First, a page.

Reserves face mounting pressure as external deficit continues to widen


According to the Bangladesh Bank data, the trade deficit widened in August to stand at $1.01 billion, up from $0.64 billion in July.

05 October, 2023, 12:00 am

Last modified: 05 October, 2023, 11:53 am

Infographics: TBS

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Reserves face mounting pressure as external deficit continues to widen

Infographics: TBS

Deficit in the country’s financial account balance swelled to $2.02 billion at the end of August from $946 million a month ago, putting further pressure on the dwindling forex reserves.

According to the Bangladesh Bank data, the trade deficit widened in August to stand at $1.01 billion, up from $0.64 billion in July.

At the end of September, the country’s reserves stood at $21.15 billion, down from $23.26 billion at the end of August.

By the end of August, the current account balance, which includes primary and secondary income from trade, services, and remittances, increased further. Despite the trade deficit, primarily due to the addition of remittance income, it kept the balance in the positive. In total, by the end of August, deficit in balance of payments increased to $1.7 billion, up from $1.06 billion at the end of July.

The current account balance is the primary source of a country to make foreign payments. When the current account balance turns negative, a country makes foreign payments from the financial account balance. If the financial account balance becomes negative, then payments are made directly from reserves.

Bangladesh’s deficit in trade balance – difference between export and import, and financial account balance – which comprises foreign direct investment; short-, medium- and long-term loans, and trade credits – widened further in August, thanks to decreasing trend of remittance and slower export growth.

Zahid Hussain, a former lead economist of the World Bank’s Dhaka office, told The Business Standard, “Our imports have decreased a lot, and remittances also declined by 13%. This is not good news for us. The surplus that we see in the current account balance is mainly due to the decrease in imports. In a $450 billion dollar economy like Bangladesh, if imports decrease so much, then how will that economy continue?”

The deficit in the financial account has increased due to the increase in the trade credit deficit, he said. “The country’s merchandise is exported but the payment is not coming. Exchange rate has a big role on this matter. Bangladesh has to repay a lot of debt, whereas new loans are not available. Thus, financial access has become difficult for the country. Finally, this deficit reduces the country’s forex reserves.”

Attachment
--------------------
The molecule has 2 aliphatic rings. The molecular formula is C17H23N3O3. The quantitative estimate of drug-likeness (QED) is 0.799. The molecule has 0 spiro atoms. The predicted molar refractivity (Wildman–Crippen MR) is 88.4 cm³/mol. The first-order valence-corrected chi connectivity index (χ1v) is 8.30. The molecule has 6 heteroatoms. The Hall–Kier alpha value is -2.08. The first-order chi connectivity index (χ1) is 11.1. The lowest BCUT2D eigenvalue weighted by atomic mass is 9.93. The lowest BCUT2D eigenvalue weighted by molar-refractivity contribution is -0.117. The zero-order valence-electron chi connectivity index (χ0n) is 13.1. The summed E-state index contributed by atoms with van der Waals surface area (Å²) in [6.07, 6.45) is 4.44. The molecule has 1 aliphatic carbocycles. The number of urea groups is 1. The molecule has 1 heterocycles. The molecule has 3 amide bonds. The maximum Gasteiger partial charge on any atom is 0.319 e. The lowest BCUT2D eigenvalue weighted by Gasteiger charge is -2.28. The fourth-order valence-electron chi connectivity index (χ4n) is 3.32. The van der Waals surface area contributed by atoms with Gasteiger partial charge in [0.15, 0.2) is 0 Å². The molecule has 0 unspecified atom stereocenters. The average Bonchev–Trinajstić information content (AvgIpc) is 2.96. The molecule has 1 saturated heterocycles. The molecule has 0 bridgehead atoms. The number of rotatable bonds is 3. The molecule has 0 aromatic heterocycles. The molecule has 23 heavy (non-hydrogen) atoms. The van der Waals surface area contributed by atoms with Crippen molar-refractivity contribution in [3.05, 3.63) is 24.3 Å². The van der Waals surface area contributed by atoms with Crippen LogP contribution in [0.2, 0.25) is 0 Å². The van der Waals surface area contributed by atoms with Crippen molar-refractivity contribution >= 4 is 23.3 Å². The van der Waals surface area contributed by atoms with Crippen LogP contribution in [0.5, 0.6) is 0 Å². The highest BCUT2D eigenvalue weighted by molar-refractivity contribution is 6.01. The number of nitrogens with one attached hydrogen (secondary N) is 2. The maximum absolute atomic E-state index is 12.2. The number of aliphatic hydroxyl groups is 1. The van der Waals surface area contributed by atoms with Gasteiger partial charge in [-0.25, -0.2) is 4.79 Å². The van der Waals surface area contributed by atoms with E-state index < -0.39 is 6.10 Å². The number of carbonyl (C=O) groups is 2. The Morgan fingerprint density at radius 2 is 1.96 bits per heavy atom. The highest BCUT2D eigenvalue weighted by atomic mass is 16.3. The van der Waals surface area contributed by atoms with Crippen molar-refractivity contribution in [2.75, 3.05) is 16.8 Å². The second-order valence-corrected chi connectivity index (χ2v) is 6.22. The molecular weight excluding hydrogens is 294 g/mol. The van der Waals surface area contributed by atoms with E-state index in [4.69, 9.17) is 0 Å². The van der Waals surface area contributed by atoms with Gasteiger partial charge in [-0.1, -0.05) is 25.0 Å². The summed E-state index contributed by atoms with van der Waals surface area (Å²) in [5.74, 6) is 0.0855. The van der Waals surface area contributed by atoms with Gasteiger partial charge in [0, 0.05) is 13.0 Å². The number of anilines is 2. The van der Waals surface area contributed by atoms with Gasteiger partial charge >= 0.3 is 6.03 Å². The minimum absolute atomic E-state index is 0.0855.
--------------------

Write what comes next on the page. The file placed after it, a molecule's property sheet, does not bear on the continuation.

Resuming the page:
A senior official of the central bank said that in the first two months of the new fiscal year, the country’s imports decreased by more than 22%. “In contrast, exports increased by 9%. As a result, although the trade deficit decreased somewhat compared to the previous fiscal year, it still remained far from surplus. This is because despite the decrease in imports, the amount of exports was higher.” Therefore, he apprehended that the trade deficit may increase further in the coming months.

According to another BB official, the loans or aid that the country receives from various institutions are mainly disbursed on a quarterly basis. “Therefore, we will be able to see the impact of this on the balance of payment statement as of at the end of September.”

The increasing interest rate on the dollar worldwide, the depreciation of the local currency, and Bangladesh’s deteriorating position in the credit ratings of various international organisations are mentioned as reasons for the financial account’s deterioration. Additionally, it is noted that Bangladesh’s foreign direct investment has decreased compared to previous periods, and various loans are being received at a higher cost. These factors are contributing to the increase in the deficit in the financial account.

The depreciation of the local currency is seen as another reason for the gradual decline in foreign exchange reserves, contributing to the reduction in the financial account deficit. The value of the taka is being gradually reduced with the goal of market-based valuation of the dollar. In October of the previous year, the dollar was sold from the reserves at Tk96. In the last week of September, the value of the currency was further reduced to Tk110.50. This means that the value of the currency has decreased by 15% over a year. Due to this decrease in the value of the currency, the cost of repaying foreign loans has increased significantly.

Furthermore, in the global market, the interest rate on the dollar was once below 1%. Now it has risen as high as above 5%. This means that to take foreign currency loans, we are now required to pay much higher interest than before. This increased interest rate has reduced Bangladesh’s ability to acquire loans.

Additionally, downgraded credit ratings of Bangladesh from international organisations are creating difficulties for obtaining forex loans and foreign direct investment.



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